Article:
NRDC is touting a new poll that claims to show how having voted for cap-and-trade is actually good for House members in competitive races. It’s getting picked up pretty widely. But it’s fundamentally silly.
Why? Take a look at one of the state-specific polls, which gives you some insight into how the questions were asked. The poll never mentions cap-and-trade, which has become (undeservedly) toxic. Respondents are asked whether they support a bill that “will create millions of new jobs, reduce our use of foreign oil, hold corporate polluters accountable and cut the pollution that causes climate change.” Who the heck wouldn’t? Especially when the opponents’ best argument is presented as “the bill will cost companies money”, rather than “the bill will cost you money”. Frankly, I’m kind of shocked that a decent percentage of respondents oppose a bill that’s presented in such a one-sided manner (and after a series of warm-up questions designed to get people thinking about how important clean energy is, by the way). That suggests that supporters of a climate bill, even if it isn’t cap-and-trade, have an enormous way to go.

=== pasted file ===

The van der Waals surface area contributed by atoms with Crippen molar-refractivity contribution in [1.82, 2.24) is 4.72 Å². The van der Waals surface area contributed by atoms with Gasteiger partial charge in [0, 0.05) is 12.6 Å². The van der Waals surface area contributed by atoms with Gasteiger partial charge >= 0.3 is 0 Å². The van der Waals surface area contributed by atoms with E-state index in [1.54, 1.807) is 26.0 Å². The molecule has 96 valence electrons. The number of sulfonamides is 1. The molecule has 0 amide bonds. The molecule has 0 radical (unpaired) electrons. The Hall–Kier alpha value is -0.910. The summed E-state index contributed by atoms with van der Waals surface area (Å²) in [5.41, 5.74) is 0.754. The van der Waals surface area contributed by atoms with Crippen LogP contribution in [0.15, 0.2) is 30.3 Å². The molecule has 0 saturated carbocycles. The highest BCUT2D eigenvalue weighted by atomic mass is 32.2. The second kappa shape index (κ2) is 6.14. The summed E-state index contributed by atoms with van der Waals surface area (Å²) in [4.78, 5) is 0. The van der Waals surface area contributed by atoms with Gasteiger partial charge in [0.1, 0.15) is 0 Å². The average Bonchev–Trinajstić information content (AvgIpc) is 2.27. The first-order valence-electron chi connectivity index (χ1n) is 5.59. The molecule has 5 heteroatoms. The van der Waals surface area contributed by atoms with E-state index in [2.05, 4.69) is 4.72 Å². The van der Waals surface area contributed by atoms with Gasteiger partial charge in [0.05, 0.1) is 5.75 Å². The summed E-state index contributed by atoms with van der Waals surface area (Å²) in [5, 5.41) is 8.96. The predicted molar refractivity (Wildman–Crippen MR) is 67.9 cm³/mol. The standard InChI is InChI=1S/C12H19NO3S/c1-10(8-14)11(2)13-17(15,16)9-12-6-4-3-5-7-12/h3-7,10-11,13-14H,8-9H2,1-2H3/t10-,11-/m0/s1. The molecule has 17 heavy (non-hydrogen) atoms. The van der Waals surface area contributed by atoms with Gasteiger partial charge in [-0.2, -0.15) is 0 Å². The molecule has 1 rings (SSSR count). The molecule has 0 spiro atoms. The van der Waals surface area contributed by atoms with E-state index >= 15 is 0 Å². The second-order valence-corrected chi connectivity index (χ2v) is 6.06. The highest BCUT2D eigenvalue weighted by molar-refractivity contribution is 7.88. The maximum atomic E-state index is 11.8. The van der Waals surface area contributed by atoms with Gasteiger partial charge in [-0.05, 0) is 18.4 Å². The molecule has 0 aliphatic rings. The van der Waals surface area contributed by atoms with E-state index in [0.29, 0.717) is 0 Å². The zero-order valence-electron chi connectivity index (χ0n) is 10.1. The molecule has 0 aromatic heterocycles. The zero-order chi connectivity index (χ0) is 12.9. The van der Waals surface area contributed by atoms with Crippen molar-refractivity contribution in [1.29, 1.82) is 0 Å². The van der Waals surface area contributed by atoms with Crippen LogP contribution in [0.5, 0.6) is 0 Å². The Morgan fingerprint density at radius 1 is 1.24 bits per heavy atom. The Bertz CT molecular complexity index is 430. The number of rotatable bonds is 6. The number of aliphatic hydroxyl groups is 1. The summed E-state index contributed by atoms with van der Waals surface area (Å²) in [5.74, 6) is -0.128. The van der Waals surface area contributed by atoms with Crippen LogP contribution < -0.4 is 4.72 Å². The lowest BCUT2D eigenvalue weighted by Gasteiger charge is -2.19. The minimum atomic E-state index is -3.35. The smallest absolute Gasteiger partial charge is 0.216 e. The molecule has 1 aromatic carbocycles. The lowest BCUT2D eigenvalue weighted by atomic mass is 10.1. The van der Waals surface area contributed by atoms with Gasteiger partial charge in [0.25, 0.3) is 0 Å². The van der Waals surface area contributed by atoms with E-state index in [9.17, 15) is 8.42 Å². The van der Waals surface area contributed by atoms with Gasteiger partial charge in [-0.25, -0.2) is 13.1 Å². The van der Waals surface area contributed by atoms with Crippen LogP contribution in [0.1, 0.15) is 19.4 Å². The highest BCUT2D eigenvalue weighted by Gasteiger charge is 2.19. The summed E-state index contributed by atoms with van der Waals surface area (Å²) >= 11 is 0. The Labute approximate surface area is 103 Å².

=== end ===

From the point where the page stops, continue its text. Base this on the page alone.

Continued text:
Perhaps I should be charitable: the point of these sorts of polls is often to convince politicians that they can talk about (in this case) clean energy without losing votes. But I’ve talked to too many smart people who actually believe that these polls show that people support cap-and-trade to think that they’re so harmless.
If political action groups want to move something like cap-and-trade forward, they need (at a minimum) to poll test messages that will be robust in a world where their opponents actually exist, and in which those opponents aren’t stupid. This sort of poll doesn’t come close.